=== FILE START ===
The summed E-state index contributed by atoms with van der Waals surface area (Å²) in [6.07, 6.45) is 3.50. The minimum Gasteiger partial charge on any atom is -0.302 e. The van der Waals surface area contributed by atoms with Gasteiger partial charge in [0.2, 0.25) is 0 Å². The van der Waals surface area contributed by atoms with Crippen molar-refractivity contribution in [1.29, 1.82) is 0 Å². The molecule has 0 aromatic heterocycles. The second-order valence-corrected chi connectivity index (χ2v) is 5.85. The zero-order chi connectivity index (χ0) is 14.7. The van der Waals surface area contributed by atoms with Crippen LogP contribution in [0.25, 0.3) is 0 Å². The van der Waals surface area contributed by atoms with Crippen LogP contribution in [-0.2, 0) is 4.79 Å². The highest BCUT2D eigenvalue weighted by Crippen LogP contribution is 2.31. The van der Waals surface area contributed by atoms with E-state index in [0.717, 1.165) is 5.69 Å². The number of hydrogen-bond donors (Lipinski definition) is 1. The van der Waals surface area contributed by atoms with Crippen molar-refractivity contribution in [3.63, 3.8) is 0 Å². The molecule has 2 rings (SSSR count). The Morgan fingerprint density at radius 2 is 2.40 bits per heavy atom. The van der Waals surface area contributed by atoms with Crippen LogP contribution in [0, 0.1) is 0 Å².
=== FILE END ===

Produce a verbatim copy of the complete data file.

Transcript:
The summed E-state index contributed by atoms with van der Waals surface area (Å²) in [6.07, 6.45) is 3.50. The minimum Gasteiger partial charge on any atom is -0.302 e. The van der Waals surface area contributed by atoms with Gasteiger partial charge in [0.2, 0.25) is 0 Å². The van der Waals surface area contributed by atoms with Crippen molar-refractivity contribution in [1.29, 1.82) is 0 Å². The molecule has 0 aromatic heterocycles. The second-order valence-corrected chi connectivity index (χ2v) is 5.85. The zero-order chi connectivity index (χ0) is 14.7. The van der Waals surface area contributed by atoms with Crippen LogP contribution in [0.25, 0.3) is 0 Å². The van der Waals surface area contributed by atoms with Crippen LogP contribution in [-0.2, 0) is 4.79 Å². The highest BCUT2D eigenvalue weighted by Crippen LogP contribution is 2.31. The van der Waals surface area contributed by atoms with E-state index in [0.717, 1.165) is 5.69 Å². The number of hydrogen-bond donors (Lipinski definition) is 1. The van der Waals surface area contributed by atoms with Crippen molar-refractivity contribution in [3.63, 3.8) is 0 Å². The molecule has 2 rings (SSSR count). The Morgan fingerprint density at radius 2 is 2.40 bits per heavy atom. The van der Waals surface area contributed by atoms with Crippen LogP contribution in [0, 0.1) is 0 Å².